Indonesia: More likely to be implicated in Koran scandal
last update: July 04, 13:57
Jakarta, 4 July (AKI/Jakarta Post) - Indonesian politician Zulkarnaen Djabar is unlikely to be the only individual implicated in the graft-ridden Koran procurement at Indonesia's Religious Affairs Ministry as fellow lawmakers also accepted the holy books.
It was reported that each lawmaker accepted 504 copies of the Koran to be distributed to their constituents for free. Each copy was said to have cost taxpayers Rp 1 million (US$106).
Several lawmakers who oversee religious and social affairs admitted on Tuesday they had received 18 boxes of 28 copies of the Koran each to be given out to voters in their electoral districts to “help strengthen their faith”.
They, however, denied such a practice was part of the graft case under investigation by the Corruption Eradication Commission (KPK).
“I received all 18 boxes yesterday, which I have yet to distribute to the mosques and other Islamic groups in my electoral district. Koran distribution is an annual program arranged by the Religious Affairs Ministry, so I think there is no problem with it because it is officially allotted for each lawmaker [at Commission VIII],” Ali Maschan Musa, who represents East Java’s fourth legislative district as a member of the National Awakening Party (PKB), said.
Inggrid Kansil of the Democratic Party has also admitted that she had received similar amount of Korans, but was unsure whether all Commission VIII members accepted it.
She admitted that she had no knowledge that each Koran cost Rp 1 million (US$106), but was informed that the Religious Affairs Ministry proposed up to Rp 50 billion last year for the procurement.
Previously, the Indonesian Forum for Budget Transparency (FITRA) announced the budget allocated for the Koran procurement last year was “unusually” large compared to the Rp 4 billion allocated in previous years.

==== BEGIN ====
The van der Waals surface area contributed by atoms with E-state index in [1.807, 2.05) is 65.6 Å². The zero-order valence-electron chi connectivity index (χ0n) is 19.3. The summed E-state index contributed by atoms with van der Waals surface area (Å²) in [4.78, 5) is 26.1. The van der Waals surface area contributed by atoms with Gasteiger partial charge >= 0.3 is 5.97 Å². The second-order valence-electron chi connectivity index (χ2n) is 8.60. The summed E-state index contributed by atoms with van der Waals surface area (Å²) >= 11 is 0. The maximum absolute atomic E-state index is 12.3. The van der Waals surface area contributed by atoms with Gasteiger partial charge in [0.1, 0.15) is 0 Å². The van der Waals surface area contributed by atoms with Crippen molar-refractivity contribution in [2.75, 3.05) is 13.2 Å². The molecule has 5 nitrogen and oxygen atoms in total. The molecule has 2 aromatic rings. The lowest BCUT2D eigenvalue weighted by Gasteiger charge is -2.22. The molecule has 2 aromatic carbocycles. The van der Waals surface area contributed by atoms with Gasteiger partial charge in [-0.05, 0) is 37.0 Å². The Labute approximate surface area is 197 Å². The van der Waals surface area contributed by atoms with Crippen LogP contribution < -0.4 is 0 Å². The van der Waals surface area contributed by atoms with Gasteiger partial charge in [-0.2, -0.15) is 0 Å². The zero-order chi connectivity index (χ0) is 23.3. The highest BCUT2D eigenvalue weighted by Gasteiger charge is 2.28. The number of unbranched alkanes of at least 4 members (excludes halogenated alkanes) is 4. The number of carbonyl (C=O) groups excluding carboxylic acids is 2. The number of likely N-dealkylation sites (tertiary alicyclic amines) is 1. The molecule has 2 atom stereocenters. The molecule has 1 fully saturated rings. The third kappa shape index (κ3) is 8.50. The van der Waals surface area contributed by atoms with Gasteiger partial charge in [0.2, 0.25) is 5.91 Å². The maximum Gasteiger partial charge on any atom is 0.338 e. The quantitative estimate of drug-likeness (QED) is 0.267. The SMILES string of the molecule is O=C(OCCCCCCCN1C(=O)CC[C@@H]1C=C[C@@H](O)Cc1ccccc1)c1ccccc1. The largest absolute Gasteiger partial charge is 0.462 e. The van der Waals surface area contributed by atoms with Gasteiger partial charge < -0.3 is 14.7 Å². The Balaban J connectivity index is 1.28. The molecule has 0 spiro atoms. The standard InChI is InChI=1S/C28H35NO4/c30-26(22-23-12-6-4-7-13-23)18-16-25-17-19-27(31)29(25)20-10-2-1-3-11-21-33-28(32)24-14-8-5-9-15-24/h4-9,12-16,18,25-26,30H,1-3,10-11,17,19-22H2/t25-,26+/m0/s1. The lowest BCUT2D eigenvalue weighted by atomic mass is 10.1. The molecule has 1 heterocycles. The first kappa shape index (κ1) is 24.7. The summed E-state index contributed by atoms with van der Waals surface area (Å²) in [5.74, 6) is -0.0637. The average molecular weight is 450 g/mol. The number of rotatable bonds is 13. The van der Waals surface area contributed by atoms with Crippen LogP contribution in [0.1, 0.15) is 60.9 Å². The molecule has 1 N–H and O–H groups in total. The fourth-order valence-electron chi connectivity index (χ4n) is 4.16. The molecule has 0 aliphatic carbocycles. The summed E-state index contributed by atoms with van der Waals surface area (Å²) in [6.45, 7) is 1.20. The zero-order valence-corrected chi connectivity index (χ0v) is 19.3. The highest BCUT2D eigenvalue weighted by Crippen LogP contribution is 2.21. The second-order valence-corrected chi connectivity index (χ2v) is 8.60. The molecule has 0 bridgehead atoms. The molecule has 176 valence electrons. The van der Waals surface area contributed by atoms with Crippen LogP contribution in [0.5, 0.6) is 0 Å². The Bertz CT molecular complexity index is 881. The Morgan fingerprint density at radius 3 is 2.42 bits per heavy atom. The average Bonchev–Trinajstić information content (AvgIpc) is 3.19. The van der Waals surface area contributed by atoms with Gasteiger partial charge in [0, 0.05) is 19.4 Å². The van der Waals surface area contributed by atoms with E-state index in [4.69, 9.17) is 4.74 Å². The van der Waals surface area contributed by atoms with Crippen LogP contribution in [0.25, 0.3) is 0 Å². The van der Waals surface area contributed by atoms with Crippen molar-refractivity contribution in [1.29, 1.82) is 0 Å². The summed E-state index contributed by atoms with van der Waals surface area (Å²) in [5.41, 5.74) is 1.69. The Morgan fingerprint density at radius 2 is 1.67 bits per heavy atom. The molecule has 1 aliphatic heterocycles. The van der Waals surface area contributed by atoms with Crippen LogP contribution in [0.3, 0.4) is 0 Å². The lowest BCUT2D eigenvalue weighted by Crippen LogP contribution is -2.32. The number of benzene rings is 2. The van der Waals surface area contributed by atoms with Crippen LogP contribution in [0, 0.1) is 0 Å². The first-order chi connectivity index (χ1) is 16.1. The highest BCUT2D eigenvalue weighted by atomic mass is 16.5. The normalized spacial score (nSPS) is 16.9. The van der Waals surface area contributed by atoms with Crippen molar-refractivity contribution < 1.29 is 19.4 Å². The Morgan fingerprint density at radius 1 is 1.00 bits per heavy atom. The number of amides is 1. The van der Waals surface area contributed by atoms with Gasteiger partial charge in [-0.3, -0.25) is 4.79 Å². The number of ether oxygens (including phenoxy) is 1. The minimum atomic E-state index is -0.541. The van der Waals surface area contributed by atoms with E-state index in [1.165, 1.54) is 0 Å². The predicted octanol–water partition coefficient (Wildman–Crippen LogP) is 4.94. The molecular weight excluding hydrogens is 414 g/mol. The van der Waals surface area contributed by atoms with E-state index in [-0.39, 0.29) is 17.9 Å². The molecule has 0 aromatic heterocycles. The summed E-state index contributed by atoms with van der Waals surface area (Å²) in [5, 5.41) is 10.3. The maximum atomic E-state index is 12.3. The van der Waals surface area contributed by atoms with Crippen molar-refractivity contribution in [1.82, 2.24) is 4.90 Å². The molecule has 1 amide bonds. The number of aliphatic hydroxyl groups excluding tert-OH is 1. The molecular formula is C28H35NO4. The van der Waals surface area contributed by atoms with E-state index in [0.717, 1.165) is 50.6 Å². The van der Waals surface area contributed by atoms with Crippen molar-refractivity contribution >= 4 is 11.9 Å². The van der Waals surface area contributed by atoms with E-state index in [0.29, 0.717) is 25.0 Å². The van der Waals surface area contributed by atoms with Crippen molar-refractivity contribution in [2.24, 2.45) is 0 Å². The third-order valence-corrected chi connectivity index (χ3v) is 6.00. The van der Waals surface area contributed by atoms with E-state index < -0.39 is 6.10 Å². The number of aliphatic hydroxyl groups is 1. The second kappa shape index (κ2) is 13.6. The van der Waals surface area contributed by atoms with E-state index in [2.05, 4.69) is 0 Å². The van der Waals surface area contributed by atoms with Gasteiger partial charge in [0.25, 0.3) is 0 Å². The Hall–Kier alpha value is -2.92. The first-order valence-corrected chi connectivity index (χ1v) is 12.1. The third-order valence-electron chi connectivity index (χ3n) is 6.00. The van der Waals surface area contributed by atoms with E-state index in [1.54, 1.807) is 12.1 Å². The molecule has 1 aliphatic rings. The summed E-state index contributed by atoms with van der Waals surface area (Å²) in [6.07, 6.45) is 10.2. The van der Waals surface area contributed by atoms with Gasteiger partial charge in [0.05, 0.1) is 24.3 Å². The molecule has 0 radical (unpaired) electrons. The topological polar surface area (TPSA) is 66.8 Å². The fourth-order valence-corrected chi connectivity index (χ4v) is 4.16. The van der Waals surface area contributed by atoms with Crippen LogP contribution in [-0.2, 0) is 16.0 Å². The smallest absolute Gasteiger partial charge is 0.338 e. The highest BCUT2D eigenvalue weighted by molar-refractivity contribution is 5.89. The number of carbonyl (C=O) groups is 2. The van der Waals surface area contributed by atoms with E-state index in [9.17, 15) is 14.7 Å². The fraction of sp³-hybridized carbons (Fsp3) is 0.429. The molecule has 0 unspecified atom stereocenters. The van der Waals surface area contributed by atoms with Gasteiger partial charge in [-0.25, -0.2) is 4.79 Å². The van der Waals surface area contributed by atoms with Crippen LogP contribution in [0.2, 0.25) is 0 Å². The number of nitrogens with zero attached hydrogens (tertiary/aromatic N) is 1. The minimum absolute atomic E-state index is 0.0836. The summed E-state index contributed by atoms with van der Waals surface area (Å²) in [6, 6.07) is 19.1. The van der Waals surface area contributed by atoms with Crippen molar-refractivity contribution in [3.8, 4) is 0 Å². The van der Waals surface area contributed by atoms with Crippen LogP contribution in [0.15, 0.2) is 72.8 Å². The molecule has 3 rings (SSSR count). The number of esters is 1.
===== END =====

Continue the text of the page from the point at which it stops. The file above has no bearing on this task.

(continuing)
Jazuli Juwaini of the Prosperous Justice Party (PKS) claimed Commission VIII had agreed to the huge increase due to the urgency of distributing free Korans as an attempt to tackle radicalism among Muslims.
“The Religious Affairs Ministry told us that the 60,000 Korans distributed in previous years was not enough for more than 2 million Muslims nationwide. According to the ministry, poor distribution of Korans was among the reasons for growing radicalism within society. This was the reason the government proposed a higher budget for the procurement last year, and we believed approving the increase would help support [the ministry’s] efforts to tackle radicalism,” Jazuli said.
The case against the Koran procurement project developed further after Zulkarnaen Djabar was recently named a suspect by the KPK for ordering the Religious Affairs Ministry’s Directorate General for Islamic Affairs to appoint certain companies, including his son’s PT KSAI, as winners of the procurement project.
On Tuesday, the KPK revealed that it would summon both for questioning next week. The KPK spokesman, Johan Budi, said the investigation into the case began two weeks ago and the KPK was still questioning witnesses related to the two suspects.
He said the KPK summoned two witnesses, Imam Faozi and Muhammad Alfian, from PT Jaya Abadi Nusantara, the ministry’s partner in procuring the Korans. The firm is believed to be the winner of the tender for the Koran procurement project worth Rp 35 billion.
“We’re still investigating the case. There’s a possibility that there was an effort to direct [state funds] to procurement projects related to computer labs for Madrasah Tsanawiyah [Islamic junior high schools] in 2010 and 2010 as well as Korans in 2011 and 2012,” Johan said.
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